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Opinion & Editorial

What Our Treasury Department Is Getting Wrong

Last June, Treasury Secretary Jack Lew announced that the $10 bill would be redesigned, and a woman would replace Alexander Hamilton’s face on the new note. While many were delighted at the thought of the first American currency item to feature a woman, there was significant outrage at the fact that Alexander Hamilton would lose his spot on the note.

Hamilton, a Founding Father of the United States, served as its first Treasury Secretary, organized the American financial system, and is praised in history for having done so. Rather than replace Hamilton, many Americans suggested that the $20 bill, featuring President Andrew Jackson, was the correct note to redesign.

Jackson served as the 7th President and before that was a successful general and politician. But Jackson is also notable for his poor treatment of the Native American population and his dislike for the National Bank, an institution envisioned and established by Hamilton.

Therefore, when the Treasury Department announced that Harriet Tubman would be replacing Andrew Jackson on the front of the $20 bill, the decision was met with praise. Jackson will still be on the back of the note.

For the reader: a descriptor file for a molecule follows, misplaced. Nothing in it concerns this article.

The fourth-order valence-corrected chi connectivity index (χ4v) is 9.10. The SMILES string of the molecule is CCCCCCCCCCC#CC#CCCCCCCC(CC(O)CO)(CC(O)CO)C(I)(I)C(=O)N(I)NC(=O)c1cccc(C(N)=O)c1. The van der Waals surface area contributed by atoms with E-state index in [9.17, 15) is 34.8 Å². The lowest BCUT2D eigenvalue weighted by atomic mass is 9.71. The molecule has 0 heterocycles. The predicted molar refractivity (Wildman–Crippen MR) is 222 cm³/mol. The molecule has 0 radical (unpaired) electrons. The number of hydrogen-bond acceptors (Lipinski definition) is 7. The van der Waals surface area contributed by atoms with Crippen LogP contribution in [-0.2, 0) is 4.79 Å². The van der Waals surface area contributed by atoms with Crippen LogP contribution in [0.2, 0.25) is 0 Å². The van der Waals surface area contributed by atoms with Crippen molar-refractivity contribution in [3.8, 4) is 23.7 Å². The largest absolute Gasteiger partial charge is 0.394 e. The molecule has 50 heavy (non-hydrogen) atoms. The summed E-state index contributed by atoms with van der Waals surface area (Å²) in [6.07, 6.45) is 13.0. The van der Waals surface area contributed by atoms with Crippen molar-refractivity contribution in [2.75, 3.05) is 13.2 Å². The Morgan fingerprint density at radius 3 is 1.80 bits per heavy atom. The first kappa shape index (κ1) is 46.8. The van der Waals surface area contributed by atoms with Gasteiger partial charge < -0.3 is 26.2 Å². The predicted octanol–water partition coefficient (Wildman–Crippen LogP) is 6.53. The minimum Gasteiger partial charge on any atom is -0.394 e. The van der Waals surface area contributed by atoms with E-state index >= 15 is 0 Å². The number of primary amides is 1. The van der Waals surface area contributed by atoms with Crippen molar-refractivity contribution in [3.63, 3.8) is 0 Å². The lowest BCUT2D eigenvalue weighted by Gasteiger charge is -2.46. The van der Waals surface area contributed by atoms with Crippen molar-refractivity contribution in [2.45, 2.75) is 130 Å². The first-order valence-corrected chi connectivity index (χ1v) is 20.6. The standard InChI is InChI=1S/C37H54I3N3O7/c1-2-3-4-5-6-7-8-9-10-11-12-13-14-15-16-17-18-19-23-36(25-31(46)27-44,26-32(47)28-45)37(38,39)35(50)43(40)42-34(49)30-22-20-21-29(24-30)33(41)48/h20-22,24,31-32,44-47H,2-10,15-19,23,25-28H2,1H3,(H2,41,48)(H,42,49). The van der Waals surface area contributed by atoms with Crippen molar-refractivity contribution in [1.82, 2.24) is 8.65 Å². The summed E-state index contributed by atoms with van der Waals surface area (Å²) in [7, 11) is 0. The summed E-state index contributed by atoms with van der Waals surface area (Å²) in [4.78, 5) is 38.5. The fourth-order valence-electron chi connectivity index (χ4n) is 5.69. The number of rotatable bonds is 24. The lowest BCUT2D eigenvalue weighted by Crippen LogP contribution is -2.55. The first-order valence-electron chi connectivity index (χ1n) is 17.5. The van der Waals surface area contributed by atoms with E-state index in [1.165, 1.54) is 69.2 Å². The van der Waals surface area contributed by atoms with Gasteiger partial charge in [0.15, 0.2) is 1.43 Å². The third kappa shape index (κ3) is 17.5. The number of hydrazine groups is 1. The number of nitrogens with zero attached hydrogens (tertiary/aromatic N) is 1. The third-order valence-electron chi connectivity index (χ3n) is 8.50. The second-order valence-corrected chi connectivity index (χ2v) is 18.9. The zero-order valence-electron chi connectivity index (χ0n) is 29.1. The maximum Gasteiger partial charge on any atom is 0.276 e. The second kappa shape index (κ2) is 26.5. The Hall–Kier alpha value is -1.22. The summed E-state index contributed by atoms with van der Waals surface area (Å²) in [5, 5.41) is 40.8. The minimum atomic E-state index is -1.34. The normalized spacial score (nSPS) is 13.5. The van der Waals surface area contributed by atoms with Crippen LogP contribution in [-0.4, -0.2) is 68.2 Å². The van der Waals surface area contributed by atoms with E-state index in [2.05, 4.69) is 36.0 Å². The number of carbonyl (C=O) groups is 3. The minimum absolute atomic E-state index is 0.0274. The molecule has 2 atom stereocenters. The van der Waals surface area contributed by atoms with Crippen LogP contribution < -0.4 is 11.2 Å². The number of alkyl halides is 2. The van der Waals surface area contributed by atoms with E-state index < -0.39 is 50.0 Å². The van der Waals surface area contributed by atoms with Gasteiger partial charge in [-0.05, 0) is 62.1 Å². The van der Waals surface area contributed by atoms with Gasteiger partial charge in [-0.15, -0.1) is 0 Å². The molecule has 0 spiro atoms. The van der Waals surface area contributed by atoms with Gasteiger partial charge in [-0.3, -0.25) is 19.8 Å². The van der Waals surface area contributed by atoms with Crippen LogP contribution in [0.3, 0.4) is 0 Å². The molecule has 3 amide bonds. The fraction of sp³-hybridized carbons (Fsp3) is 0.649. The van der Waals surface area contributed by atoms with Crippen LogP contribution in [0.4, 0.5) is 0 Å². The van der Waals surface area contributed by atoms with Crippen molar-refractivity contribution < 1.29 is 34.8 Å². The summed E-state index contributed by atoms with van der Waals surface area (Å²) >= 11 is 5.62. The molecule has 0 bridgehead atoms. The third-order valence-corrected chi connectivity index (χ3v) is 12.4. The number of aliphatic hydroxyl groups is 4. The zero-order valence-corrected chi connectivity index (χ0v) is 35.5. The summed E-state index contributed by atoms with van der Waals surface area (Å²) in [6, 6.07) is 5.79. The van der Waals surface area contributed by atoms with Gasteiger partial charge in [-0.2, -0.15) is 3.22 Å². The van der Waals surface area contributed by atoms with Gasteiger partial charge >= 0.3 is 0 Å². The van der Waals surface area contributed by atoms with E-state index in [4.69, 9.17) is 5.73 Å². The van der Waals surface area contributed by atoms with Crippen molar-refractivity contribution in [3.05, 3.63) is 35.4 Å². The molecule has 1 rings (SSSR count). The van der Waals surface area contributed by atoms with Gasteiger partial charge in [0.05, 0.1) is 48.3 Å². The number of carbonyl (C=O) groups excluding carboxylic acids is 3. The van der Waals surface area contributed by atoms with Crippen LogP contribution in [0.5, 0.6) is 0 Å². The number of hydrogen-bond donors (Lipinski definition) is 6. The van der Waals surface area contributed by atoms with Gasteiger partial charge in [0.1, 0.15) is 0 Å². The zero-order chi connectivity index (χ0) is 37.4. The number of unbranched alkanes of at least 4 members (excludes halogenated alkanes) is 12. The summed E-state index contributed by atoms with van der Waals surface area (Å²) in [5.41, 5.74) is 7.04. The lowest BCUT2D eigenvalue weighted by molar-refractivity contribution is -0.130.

Tubman was an abolitionist during the Civil War and helped free many slaves. Her many heroic actions are taught in history classrooms all throughout the United States, and as Secretary Lew said in an open letter to the American people, “I have been particularly struck by the many comments and reactions from children for whom Harriet Tubman is not just a historical figure, but a role model for leadership and participation in our democracy.”

The irony of the situation is that Harriet Tubman is going to be on the same note as a man who not only owned slaves, but also was committed to forcing Native Americans off of their land in a mass emigration known as the Trail of Tears. How can her legacy properly be honored while Andrew Jackson remains on the $20 bill?


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